Sarah E. Igo
is an associate professor of history at Vanderbilt University and the author of The Known Citizen: A History of Privacy in Modern America
(Harvard University Press, 2018). Igo provides a legal and social history of the idea of privacy and how it was first evoked, challenged, written into law and reinterpreted by ordinary citizens in the age of mass marketing and social media. Once the right of elite citizens to protect their reputations, the growth of the bureaucratic state, communications technologies, and the inquiries of experts brought the issue of privacy into view for many more Americans. First defined by legal experts as the “right to be left alone” in bodily, mental and emotional aspects, by the end of the twentieth century privacy came to mean the right to control one’s public narrative. Americans have swung from seeking seclusion in increasingly secure homes to tell-all public confessions, reflecting a dilemma between the desire to left alone and the need to be known. Igo has shed light on why Americans are so conflicted about privacy, navigating the treacherous terrain of the state, the market and their own desire for connection, security, and visibility.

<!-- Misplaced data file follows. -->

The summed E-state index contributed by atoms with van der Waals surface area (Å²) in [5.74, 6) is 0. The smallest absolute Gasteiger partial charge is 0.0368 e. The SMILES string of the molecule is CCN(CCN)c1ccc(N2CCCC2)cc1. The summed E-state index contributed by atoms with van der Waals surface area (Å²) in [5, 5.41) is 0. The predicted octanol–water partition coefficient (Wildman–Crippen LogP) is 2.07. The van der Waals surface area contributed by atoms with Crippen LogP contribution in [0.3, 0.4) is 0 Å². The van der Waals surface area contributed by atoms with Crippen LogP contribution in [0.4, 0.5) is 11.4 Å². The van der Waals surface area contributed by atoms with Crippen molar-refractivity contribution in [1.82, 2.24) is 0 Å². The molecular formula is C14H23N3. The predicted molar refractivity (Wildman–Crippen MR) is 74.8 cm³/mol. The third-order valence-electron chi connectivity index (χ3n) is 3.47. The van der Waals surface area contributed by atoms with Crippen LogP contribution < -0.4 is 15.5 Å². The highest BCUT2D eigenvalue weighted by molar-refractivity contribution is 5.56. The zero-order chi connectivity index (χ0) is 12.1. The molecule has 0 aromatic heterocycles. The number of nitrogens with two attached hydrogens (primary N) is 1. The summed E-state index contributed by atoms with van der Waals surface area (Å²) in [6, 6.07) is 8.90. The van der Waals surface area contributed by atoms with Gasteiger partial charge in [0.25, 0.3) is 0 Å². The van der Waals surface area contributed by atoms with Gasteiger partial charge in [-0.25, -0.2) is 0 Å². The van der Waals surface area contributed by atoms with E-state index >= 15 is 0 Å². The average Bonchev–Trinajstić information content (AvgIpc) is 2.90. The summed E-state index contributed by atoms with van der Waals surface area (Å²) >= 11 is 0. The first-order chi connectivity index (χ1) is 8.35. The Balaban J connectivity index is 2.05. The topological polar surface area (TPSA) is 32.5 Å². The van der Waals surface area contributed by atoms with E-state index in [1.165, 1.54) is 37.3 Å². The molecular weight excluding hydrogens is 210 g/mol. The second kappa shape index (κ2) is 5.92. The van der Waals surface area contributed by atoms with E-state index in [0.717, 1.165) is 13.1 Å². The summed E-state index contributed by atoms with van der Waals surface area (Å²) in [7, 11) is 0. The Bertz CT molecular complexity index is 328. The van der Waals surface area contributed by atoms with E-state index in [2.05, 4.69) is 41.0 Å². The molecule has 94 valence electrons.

This episode of New Books in American Studies was produced in cooperation with the Society for U.S. Intellectual History
Lilian Calles Barger, www.lilianbarger.com, is a cultural, intellectual and gender historian. Her most recent book is entitled
The World Come of Age: An Intellectual History of Liberation Theology, Oxford University Press, 2018.